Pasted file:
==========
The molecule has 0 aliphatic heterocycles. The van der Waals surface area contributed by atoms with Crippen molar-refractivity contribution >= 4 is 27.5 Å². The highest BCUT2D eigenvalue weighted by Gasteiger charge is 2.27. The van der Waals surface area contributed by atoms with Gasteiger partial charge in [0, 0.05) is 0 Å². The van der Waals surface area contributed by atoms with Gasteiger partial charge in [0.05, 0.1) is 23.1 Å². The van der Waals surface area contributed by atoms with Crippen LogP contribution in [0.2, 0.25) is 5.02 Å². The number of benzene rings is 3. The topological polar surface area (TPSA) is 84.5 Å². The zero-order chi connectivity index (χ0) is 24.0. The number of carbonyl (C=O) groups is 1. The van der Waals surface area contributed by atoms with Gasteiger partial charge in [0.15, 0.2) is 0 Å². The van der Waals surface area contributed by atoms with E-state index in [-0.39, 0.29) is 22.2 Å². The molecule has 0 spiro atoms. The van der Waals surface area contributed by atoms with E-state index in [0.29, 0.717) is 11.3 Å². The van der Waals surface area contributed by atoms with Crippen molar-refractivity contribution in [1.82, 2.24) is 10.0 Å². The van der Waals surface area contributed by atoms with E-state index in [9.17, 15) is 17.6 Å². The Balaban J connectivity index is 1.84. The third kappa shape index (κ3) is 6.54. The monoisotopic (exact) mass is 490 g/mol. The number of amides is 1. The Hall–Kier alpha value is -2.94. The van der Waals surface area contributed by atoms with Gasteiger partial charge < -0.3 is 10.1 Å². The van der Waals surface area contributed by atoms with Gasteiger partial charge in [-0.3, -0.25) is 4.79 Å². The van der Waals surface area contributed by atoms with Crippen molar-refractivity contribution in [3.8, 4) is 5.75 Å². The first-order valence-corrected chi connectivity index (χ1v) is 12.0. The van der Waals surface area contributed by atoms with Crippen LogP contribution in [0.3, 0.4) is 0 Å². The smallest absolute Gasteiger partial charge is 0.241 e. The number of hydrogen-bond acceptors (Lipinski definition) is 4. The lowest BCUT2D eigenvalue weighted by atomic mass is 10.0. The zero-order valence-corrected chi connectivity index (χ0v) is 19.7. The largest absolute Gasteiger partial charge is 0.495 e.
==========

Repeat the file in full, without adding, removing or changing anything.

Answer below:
The molecule has 0 aliphatic heterocycles. The van der Waals surface area contributed by atoms with Crippen molar-refractivity contribution >= 4 is 27.5 Å². The highest BCUT2D eigenvalue weighted by Gasteiger charge is 2.27. The van der Waals surface area contributed by atoms with Gasteiger partial charge in [0, 0.05) is 0 Å². The van der Waals surface area contributed by atoms with Gasteiger partial charge in [0.05, 0.1) is 23.1 Å². The van der Waals surface area contributed by atoms with Crippen LogP contribution in [0.2, 0.25) is 5.02 Å². The number of benzene rings is 3. The topological polar surface area (TPSA) is 84.5 Å². The zero-order chi connectivity index (χ0) is 24.0. The number of carbonyl (C=O) groups is 1. The van der Waals surface area contributed by atoms with Gasteiger partial charge in [0.15, 0.2) is 0 Å². The van der Waals surface area contributed by atoms with E-state index in [-0.39, 0.29) is 22.2 Å². The molecule has 0 spiro atoms. The van der Waals surface area contributed by atoms with E-state index in [0.29, 0.717) is 11.3 Å². The van der Waals surface area contributed by atoms with Crippen molar-refractivity contribution in [1.82, 2.24) is 10.0 Å². The van der Waals surface area contributed by atoms with E-state index in [9.17, 15) is 17.6 Å². The Balaban J connectivity index is 1.84. The third kappa shape index (κ3) is 6.54. The monoisotopic (exact) mass is 490 g/mol. The number of amides is 1. The Hall–Kier alpha value is -2.94. The van der Waals surface area contributed by atoms with Gasteiger partial charge < -0.3 is 10.1 Å². The van der Waals surface area contributed by atoms with Gasteiger partial charge in [-0.3, -0.25) is 4.79 Å². The van der Waals surface area contributed by atoms with Crippen molar-refractivity contribution in [3.8, 4) is 5.75 Å². The first-order valence-corrected chi connectivity index (χ1v) is 12.0. The van der Waals surface area contributed by atoms with Crippen LogP contribution in [0.3, 0.4) is 0 Å². The smallest absolute Gasteiger partial charge is 0.241 e. The number of hydrogen-bond acceptors (Lipinski definition) is 4. The lowest BCUT2D eigenvalue weighted by atomic mass is 10.0. The zero-order valence-corrected chi connectivity index (χ0v) is 19.7. The largest absolute Gasteiger partial charge is 0.495 e.